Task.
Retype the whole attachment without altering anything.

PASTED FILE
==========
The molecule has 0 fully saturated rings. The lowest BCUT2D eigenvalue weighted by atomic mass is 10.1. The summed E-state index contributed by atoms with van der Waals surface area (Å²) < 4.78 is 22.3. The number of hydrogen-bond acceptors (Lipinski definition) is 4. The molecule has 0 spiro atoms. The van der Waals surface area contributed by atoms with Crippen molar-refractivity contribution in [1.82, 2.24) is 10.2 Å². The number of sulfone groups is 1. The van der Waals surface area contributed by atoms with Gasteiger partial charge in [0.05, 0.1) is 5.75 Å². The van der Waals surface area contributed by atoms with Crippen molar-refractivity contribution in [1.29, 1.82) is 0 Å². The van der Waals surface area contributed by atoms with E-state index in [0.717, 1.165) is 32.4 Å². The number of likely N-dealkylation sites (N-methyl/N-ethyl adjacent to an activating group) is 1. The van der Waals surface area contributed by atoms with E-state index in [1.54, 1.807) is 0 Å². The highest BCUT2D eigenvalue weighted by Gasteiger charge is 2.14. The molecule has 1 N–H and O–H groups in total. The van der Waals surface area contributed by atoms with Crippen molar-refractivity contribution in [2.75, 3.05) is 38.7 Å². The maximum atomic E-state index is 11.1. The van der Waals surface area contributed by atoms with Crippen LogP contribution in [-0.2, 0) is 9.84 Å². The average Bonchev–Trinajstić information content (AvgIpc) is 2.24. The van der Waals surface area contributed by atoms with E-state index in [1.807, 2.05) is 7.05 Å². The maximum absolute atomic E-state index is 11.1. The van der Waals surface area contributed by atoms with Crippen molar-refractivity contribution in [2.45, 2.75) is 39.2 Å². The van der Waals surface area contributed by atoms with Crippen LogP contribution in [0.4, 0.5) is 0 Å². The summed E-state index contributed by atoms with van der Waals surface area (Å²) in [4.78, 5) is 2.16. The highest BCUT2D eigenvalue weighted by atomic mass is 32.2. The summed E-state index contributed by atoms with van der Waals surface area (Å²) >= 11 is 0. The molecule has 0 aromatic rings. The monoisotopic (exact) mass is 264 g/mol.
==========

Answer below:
The molecule has 0 fully saturated rings. The lowest BCUT2D eigenvalue weighted by atomic mass is 10.1. The summed E-state index contributed by atoms with van der Waals surface area (Å²) < 4.78 is 22.3. The number of hydrogen-bond acceptors (Lipinski definition) is 4. The molecule has 0 spiro atoms. The van der Waals surface area contributed by atoms with Crippen molar-refractivity contribution in [1.82, 2.24) is 10.2 Å². The number of sulfone groups is 1. The van der Waals surface area contributed by atoms with Gasteiger partial charge in [0.05, 0.1) is 5.75 Å². The van der Waals surface area contributed by atoms with Crippen molar-refractivity contribution in [1.29, 1.82) is 0 Å². The van der Waals surface area contributed by atoms with E-state index in [0.717, 1.165) is 32.4 Å². The number of likely N-dealkylation sites (N-methyl/N-ethyl adjacent to an activating group) is 1. The van der Waals surface area contributed by atoms with E-state index in [1.54, 1.807) is 0 Å². The highest BCUT2D eigenvalue weighted by Gasteiger charge is 2.14. The molecule has 1 N–H and O–H groups in total. The van der Waals surface area contributed by atoms with Crippen molar-refractivity contribution in [2.75, 3.05) is 38.7 Å². The maximum atomic E-state index is 11.1. The van der Waals surface area contributed by atoms with Crippen LogP contribution in [-0.2, 0) is 9.84 Å². The average Bonchev–Trinajstić information content (AvgIpc) is 2.24. The van der Waals surface area contributed by atoms with E-state index in [1.807, 2.05) is 7.05 Å². The maximum absolute atomic E-state index is 11.1. The van der Waals surface area contributed by atoms with Crippen molar-refractivity contribution in [2.45, 2.75) is 39.2 Å². The van der Waals surface area contributed by atoms with Crippen LogP contribution in [0.4, 0.5) is 0 Å². The summed E-state index contributed by atoms with van der Waals surface area (Å²) in [4.78, 5) is 2.16. The highest BCUT2D eigenvalue weighted by atomic mass is 32.2. The summed E-state index contributed by atoms with van der Waals surface area (Å²) >= 11 is 0. The molecule has 0 aromatic rings. The monoisotopic (exact) mass is 264 g/mol.